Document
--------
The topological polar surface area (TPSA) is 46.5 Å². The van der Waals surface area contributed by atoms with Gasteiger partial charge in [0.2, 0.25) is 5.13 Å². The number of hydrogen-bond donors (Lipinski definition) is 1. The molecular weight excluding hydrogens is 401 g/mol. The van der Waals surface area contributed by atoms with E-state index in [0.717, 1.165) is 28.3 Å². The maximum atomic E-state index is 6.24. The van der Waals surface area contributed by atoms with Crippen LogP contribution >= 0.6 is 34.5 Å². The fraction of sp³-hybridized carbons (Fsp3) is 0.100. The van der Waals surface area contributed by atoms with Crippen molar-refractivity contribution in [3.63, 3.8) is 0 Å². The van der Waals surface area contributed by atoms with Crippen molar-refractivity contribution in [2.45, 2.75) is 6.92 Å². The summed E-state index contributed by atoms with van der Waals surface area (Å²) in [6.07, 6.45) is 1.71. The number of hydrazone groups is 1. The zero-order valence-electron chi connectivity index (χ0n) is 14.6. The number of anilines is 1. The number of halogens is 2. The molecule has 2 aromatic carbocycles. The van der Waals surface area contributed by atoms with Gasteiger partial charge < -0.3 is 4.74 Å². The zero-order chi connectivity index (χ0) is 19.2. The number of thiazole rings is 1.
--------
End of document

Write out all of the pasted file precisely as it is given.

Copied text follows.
The topological polar surface area (TPSA) is 46.5 Å². The van der Waals surface area contributed by atoms with Gasteiger partial charge in [0.2, 0.25) is 5.13 Å². The number of hydrogen-bond donors (Lipinski definition) is 1. The molecular weight excluding hydrogens is 401 g/mol. The van der Waals surface area contributed by atoms with E-state index in [0.717, 1.165) is 28.3 Å². The maximum atomic E-state index is 6.24. The van der Waals surface area contributed by atoms with Crippen LogP contribution >= 0.6 is 34.5 Å². The fraction of sp³-hybridized carbons (Fsp3) is 0.100. The van der Waals surface area contributed by atoms with Crippen molar-refractivity contribution in [3.63, 3.8) is 0 Å². The van der Waals surface area contributed by atoms with Crippen molar-refractivity contribution in [2.45, 2.75) is 6.92 Å². The summed E-state index contributed by atoms with van der Waals surface area (Å²) in [6.07, 6.45) is 1.71. The number of hydrazone groups is 1. The zero-order valence-electron chi connectivity index (χ0n) is 14.6. The number of anilines is 1. The number of halogens is 2. The molecule has 2 aromatic carbocycles. The van der Waals surface area contributed by atoms with Gasteiger partial charge < -0.3 is 4.74 Å². The zero-order chi connectivity index (χ0) is 19.2. The number of thiazole rings is 1.